What happens once wetland structure and function has been restored? How quickly do birds, fish, and other creatures begin using the new habitat, and which species are first responders? How valid are our assumptions about which habitat types are best for focal species? Three speakers wrapped up the restoration session on Wednesday afternoon with considerations of those questions.
First up, Sarah Estrella of the California Department of Fish and Wildlife discussed the status of the northern salt marsh harvest mouse (Reithrodontomys raviventris halicoetes) in Suisun Marsh. Listed as endangered since 1970, the rodent is “characterized by cuteness,” reddish-brown fur, and a docile disposition. “In the past, there was thought to be a strong association between the mouse and pickleweed,” she said. “Those of us working in the marsh suggested they were not so limited in habitat.” A two-year mark-and-recapture study compared abundance, reproduction, and survival in pickleweed versus mixed vegetation (bulrush, fat hen, alkali heath, and others), and in tidal marsh versus diked wetlands. Among other results, harvest mouse densities were found to be higher in mixed vegetation than in pure pickleweed, at least in tidal areas, and higher in diked than in tidal marsh. However, tidal marshes did have higher post-winter survival. A more recent telemetry study challenged another assumption: “We had assumed they move up in elevation at high tide. Instead, they primarily remain in emergent vegetation over standing water when the tide comes in.” Estrella noted that the draft US Fish & Wildlife Service recovery plan covering the mouse calls for extensive conversion of diked wetland to tidal: “Even though diked wetland supports higher densities, it’s considered lower-quality habitat due to its artificial state. Additonally, many habitat models used in environmental documents fail to recognize the spectrum of vegetation types the mice thrive in.” Her recommendation: “Habitat management efforts should include mixed vegetation types, both tidal and diked wetlands, and areas where sea level rise can be accommodated.”
The most conspicuous inhabitants of wetlands, birds are easier to monitor than mice—and their responses can help reveal unintended consequences of restoration and inform adaptive management. Catherine Burns of the San Francisco Bay Bird Observatory reported on three studies of avian reactions to the South Bay Salt Pond Restoration Project. California gulls (Larus californicus), whose populations have increased exponentially in the South Bay, prey on the eggs and nestlings of other birds, including sensitive species. Burns reported that the breaching of Pond A6 in the Alviso complex displaced one of the largest gull colonies. That eased predation pressure on a nearby colony of Forster’s terns (Sterna forsteri), where chick survival increased. Snowy plovers (Charadrius nivosus) pose a different kind of management dilemma, since they nest on salt pannes that will be converted to tidal marsh. “The South Bay project aims to increase plover numbers while decreasing preferred breeding habitat, packing more of them into a smaller area,” Burns explained. Plovers are also vulnerable to gulls and other predators. The good news: nests in experimental plots covered with oyster shells show higher survival rates. As for one downside of restoration, Burns reported that analysis of Forster’s tern eggs confirm concerns that the process would mobilize mercury in pond sediments. From 2010 to 2011, mercury concentrations in tern eggs increased by an average 74 percent in restored ponds as compared with reference ponds, and exceeded toxicity thresholds 100 percent of the time. However, mercury levels in American avocet (Recurvirostra americana) eggs at the same sites did not change. “It’s been challenging,” she summed up. “We need to analyze the responses of a variety of waterbirds. It’s not going to be easy to sort out all these responses. We’re really learning a lot through monitoring.”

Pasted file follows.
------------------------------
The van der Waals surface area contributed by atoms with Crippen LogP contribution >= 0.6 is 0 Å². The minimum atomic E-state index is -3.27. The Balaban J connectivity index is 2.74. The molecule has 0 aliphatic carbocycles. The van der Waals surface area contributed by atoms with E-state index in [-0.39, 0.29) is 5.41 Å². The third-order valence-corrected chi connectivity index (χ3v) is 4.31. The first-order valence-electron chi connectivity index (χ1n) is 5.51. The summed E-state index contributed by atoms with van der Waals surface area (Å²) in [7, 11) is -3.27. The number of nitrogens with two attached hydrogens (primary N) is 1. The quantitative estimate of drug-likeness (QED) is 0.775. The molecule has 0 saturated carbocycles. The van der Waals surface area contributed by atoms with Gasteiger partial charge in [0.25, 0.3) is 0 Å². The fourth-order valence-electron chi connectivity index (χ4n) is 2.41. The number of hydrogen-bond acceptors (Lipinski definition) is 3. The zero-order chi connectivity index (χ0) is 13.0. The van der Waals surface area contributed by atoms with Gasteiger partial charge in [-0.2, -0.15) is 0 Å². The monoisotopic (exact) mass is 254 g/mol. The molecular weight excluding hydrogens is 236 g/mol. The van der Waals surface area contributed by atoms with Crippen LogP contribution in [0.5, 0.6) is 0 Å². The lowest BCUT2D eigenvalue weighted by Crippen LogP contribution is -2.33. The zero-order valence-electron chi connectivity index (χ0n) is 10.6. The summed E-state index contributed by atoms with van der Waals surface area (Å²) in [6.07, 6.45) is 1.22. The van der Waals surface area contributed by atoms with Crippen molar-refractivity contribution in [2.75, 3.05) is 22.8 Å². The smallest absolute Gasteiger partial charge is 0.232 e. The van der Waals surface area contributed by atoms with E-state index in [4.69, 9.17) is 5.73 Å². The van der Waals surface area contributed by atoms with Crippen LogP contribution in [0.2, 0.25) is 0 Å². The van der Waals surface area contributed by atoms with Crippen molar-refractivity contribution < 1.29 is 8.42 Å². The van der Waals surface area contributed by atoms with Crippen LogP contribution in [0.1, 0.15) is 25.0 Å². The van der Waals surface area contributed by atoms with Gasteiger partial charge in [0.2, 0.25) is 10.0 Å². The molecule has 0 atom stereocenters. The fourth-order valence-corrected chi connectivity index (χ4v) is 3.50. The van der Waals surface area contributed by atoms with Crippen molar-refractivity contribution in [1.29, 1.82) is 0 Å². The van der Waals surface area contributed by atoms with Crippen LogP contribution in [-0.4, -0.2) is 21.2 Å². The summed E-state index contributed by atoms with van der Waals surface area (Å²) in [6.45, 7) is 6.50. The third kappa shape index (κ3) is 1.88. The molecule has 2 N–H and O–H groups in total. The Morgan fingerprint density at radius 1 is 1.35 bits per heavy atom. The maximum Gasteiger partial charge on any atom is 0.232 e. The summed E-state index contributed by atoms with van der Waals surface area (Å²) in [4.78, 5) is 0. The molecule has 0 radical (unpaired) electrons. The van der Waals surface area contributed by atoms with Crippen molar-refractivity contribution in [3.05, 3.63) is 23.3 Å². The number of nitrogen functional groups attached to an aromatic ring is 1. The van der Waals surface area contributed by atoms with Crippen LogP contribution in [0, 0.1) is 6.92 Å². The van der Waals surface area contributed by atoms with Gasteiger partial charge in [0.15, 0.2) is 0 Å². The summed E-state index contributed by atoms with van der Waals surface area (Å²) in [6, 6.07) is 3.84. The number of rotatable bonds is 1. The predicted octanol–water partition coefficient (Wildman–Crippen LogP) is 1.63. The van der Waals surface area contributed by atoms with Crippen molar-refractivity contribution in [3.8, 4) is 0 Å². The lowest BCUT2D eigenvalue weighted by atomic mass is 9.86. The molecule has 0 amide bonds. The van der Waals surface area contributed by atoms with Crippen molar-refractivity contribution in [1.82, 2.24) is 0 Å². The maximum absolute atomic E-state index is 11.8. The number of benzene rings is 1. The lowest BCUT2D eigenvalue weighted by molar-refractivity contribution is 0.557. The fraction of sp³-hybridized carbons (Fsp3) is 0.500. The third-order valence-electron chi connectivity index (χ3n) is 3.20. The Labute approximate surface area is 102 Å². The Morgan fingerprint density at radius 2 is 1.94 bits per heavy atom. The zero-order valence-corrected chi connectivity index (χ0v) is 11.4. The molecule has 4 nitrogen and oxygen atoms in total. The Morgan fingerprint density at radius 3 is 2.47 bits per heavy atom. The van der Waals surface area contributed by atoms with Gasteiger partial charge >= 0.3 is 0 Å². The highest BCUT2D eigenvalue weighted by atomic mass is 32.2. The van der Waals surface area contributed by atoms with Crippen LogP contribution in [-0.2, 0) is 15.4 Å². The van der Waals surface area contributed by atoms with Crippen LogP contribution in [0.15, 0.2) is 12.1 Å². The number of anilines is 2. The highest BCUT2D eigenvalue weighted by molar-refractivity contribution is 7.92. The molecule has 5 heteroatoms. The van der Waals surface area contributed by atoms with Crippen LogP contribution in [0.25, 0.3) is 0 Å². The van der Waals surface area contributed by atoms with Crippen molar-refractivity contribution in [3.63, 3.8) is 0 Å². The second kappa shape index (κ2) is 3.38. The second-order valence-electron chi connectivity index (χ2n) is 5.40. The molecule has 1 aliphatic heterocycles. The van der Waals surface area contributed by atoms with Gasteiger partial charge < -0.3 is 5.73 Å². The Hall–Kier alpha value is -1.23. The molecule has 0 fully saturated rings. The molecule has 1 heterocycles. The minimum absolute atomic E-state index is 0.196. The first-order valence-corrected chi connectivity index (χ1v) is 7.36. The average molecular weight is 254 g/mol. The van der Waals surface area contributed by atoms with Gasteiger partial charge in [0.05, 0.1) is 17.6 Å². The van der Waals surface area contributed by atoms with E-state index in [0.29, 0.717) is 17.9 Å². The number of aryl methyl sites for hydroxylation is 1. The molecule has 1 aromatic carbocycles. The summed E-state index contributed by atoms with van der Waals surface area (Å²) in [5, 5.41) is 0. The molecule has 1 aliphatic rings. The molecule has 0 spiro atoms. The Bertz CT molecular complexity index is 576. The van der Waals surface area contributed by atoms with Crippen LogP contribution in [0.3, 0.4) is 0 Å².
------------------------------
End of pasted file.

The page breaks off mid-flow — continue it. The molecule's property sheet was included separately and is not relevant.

The session’s final speaker, UC Davis fish biologist James Hobbs, gave an update on how fish are using South Bay salt ponds that have been reconnected to the Bay. Bottom line: “The restored ponds are quickly used by fish”—and over 85 percent of the 30,000-plus fishes sampled were native species. Restoration has provided over 1,800 acres of new subtidal habitat. Since 2010, Hobbs and his crew have been surveying recently breached ponds at Bair Island, the Alviso/Coyote Slough complex, and Eden Landing, using trawls and hook-and-line angling. Numbers and diversity are highest at Alviso, the largest complex, and lowest at Eden Landing, breached only in 2010. Although the species mix varied among the sites, Pacific staghorn sculpins (Leptocottus armatus) were the most abundant in all three. Hobbs also reported seasonal changes in the species assemblage, with more pelagic types in winter. Overall, fish that can tolerate low dissolved oxygen are more abundant. The survey documented the highest abundance of mysid shrimp, the favored prey of the threatened longfin smelt (Spirinchus thaleichthys), in the Estuary. Leopard sharks (Triakis semifasciata) are visiting the Eden Landing pond: “The pond breaches serve as predator hotspots, which is good as long as the predators are native. Pond production is translating up the food chain, providing benefits to fish in the Bay.”